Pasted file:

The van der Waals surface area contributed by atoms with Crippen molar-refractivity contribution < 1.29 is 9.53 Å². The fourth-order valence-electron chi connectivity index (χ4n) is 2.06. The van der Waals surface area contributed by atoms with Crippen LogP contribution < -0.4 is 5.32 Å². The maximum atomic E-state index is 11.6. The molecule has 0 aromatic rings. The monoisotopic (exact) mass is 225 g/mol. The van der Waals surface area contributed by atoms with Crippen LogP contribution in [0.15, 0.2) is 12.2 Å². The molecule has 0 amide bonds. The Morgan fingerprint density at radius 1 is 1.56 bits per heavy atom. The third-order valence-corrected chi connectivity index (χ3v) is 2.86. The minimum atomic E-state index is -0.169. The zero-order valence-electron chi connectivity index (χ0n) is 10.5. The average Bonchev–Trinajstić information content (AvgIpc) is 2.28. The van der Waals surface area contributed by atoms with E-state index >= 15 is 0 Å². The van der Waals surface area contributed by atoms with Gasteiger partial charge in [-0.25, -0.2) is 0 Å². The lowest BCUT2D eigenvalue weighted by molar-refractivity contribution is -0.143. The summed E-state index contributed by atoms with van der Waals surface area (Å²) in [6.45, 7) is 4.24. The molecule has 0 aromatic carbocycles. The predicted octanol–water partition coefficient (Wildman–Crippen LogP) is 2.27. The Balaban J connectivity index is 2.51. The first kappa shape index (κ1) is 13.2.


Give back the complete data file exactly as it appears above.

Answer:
The van der Waals surface area contributed by atoms with Crippen molar-refractivity contribution < 1.29 is 9.53 Å². The fourth-order valence-electron chi connectivity index (χ4n) is 2.06. The van der Waals surface area contributed by atoms with Crippen LogP contribution < -0.4 is 5.32 Å². The maximum atomic E-state index is 11.6. The molecule has 0 aromatic rings. The monoisotopic (exact) mass is 225 g/mol. The van der Waals surface area contributed by atoms with Crippen LogP contribution in [0.15, 0.2) is 12.2 Å². The molecule has 0 amide bonds. The Morgan fingerprint density at radius 1 is 1.56 bits per heavy atom. The third-order valence-corrected chi connectivity index (χ3v) is 2.86. The minimum atomic E-state index is -0.169. The zero-order valence-electron chi connectivity index (χ0n) is 10.5. The average Bonchev–Trinajstić information content (AvgIpc) is 2.28. The van der Waals surface area contributed by atoms with E-state index >= 15 is 0 Å². The van der Waals surface area contributed by atoms with Gasteiger partial charge in [-0.25, -0.2) is 0 Å². The lowest BCUT2D eigenvalue weighted by molar-refractivity contribution is -0.143. The summed E-state index contributed by atoms with van der Waals surface area (Å²) in [6.45, 7) is 4.24. The molecule has 0 aromatic carbocycles. The predicted octanol–water partition coefficient (Wildman–Crippen LogP) is 2.27. The Balaban J connectivity index is 2.51. The first kappa shape index (κ1) is 13.2.